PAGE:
I love it when the opposition works with us, especially when they don't mean to.
    "Things should be made as simple as possible, but not one bit simpler." ~ Albert Einstein

  9. #79
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    Quote Originally Posted by jp1 View Post
    Alternatively CA could pass a law, and convince enough other states to pass the same law, that sends all of out electors for whoever won the NATIONAL popular vote. If enough states to win the electoral college did this it would make the election a de-facto popular vote.

    That seems like a better, and easier, plan than trying to get the Democratic Party to add pro-nationalist, pro-white supremacist, anti-science, anti-Muslim, pro-tax cuts for the rich, and anti-immigrant planks to their platform.

    That said, you're right. Pointing out that people are losers is not a winning plan.
    While it's a creative approach to the problem (if it in fact is a problem), I doubt your electoral vote cartel would survive very long after the first time its participants were disappointed by the results. I imagine it would play out as a sort of prisoners dilemma. State legislators who voted to assign electoral votes based on a popular vote very much at odds with how their constituents voted would probably be putting themselves at considerable risk. That's probably why it hasn't been tried.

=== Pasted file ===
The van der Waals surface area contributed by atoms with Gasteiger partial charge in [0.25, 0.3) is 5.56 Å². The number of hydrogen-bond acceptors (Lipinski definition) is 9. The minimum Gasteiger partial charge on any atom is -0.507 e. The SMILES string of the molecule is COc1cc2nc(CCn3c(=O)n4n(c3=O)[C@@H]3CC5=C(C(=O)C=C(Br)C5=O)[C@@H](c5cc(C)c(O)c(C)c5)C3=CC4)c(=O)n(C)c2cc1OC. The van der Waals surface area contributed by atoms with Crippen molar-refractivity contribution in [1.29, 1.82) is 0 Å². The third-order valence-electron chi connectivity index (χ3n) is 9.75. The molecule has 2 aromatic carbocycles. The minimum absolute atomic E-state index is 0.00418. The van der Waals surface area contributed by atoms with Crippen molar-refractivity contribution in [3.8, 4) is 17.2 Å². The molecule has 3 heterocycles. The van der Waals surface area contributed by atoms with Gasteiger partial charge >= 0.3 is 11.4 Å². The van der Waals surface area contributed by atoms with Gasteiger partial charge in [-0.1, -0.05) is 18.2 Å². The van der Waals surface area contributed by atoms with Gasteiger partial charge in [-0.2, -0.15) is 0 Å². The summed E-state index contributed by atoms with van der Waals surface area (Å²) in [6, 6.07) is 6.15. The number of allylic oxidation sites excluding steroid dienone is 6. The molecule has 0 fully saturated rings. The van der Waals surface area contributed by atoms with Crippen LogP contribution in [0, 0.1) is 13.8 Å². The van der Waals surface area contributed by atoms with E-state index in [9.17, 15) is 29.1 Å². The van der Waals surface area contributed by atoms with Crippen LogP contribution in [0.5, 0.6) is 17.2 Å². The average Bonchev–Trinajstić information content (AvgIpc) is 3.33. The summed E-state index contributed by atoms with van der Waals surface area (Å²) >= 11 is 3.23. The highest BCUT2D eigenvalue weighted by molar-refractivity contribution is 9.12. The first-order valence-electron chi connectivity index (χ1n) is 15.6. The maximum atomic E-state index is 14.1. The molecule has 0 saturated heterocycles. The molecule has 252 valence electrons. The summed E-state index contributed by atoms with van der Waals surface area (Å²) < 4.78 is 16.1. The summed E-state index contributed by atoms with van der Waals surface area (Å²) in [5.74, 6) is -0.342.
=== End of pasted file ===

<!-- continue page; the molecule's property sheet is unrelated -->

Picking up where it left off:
If representing "losers" is just too ignominious to contemplate, the Democrats may need to write off a considerable portion of the voting public as socially unacceptable. Such exclusivity may cost the occasional election, but that may be an acceptable price to pay for identifying as nature's aristocracy.

  10. #80